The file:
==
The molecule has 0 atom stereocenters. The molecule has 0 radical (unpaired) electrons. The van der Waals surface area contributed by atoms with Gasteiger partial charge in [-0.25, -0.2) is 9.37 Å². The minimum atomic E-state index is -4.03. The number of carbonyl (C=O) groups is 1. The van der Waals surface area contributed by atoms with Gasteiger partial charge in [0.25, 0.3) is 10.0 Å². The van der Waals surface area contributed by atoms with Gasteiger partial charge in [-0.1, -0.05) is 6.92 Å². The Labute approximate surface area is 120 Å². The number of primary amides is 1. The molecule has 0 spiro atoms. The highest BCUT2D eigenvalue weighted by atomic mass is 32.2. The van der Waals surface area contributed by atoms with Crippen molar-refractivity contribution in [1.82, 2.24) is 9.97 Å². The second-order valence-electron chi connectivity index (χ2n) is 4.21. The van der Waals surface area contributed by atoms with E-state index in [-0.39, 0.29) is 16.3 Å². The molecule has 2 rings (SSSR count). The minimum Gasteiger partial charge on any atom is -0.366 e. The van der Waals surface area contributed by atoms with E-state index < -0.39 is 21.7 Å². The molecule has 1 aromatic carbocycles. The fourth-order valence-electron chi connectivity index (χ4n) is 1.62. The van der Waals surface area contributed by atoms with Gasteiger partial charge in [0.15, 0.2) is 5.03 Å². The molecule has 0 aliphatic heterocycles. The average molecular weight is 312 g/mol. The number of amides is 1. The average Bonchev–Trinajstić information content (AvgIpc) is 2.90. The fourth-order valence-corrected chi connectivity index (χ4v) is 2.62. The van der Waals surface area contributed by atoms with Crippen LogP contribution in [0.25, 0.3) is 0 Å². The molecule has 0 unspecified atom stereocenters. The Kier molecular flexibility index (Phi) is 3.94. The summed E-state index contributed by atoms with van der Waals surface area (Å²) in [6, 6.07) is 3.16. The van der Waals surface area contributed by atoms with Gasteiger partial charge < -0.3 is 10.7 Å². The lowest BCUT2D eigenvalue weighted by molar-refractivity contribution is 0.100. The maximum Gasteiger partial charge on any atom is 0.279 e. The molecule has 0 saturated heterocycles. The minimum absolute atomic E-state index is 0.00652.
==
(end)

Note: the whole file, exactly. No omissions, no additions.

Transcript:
The molecule has 0 atom stereocenters. The molecule has 0 radical (unpaired) electrons. The van der Waals surface area contributed by atoms with Gasteiger partial charge in [-0.25, -0.2) is 9.37 Å². The minimum atomic E-state index is -4.03. The number of carbonyl (C=O) groups is 1. The van der Waals surface area contributed by atoms with Gasteiger partial charge in [0.25, 0.3) is 10.0 Å². The van der Waals surface area contributed by atoms with Gasteiger partial charge in [-0.1, -0.05) is 6.92 Å². The Labute approximate surface area is 120 Å². The number of primary amides is 1. The molecule has 0 spiro atoms. The highest BCUT2D eigenvalue weighted by atomic mass is 32.2. The van der Waals surface area contributed by atoms with Crippen molar-refractivity contribution in [1.82, 2.24) is 9.97 Å². The second-order valence-electron chi connectivity index (χ2n) is 4.21. The van der Waals surface area contributed by atoms with E-state index in [-0.39, 0.29) is 16.3 Å². The molecule has 2 rings (SSSR count). The minimum Gasteiger partial charge on any atom is -0.366 e. The van der Waals surface area contributed by atoms with E-state index < -0.39 is 21.7 Å². The molecule has 1 aromatic carbocycles. The fourth-order valence-electron chi connectivity index (χ4n) is 1.62. The van der Waals surface area contributed by atoms with Gasteiger partial charge in [0.15, 0.2) is 5.03 Å². The molecule has 0 aliphatic heterocycles. The average molecular weight is 312 g/mol. The number of amides is 1. The average Bonchev–Trinajstić information content (AvgIpc) is 2.90. The fourth-order valence-corrected chi connectivity index (χ4v) is 2.62. The van der Waals surface area contributed by atoms with Crippen LogP contribution in [0.25, 0.3) is 0 Å². The molecule has 0 unspecified atom stereocenters. The Kier molecular flexibility index (Phi) is 3.94. The summed E-state index contributed by atoms with van der Waals surface area (Å²) in [6, 6.07) is 3.16. The van der Waals surface area contributed by atoms with Gasteiger partial charge < -0.3 is 10.7 Å². The lowest BCUT2D eigenvalue weighted by molar-refractivity contribution is 0.100. The maximum Gasteiger partial charge on any atom is 0.279 e. The molecule has 0 saturated heterocycles. The minimum absolute atomic E-state index is 0.00652.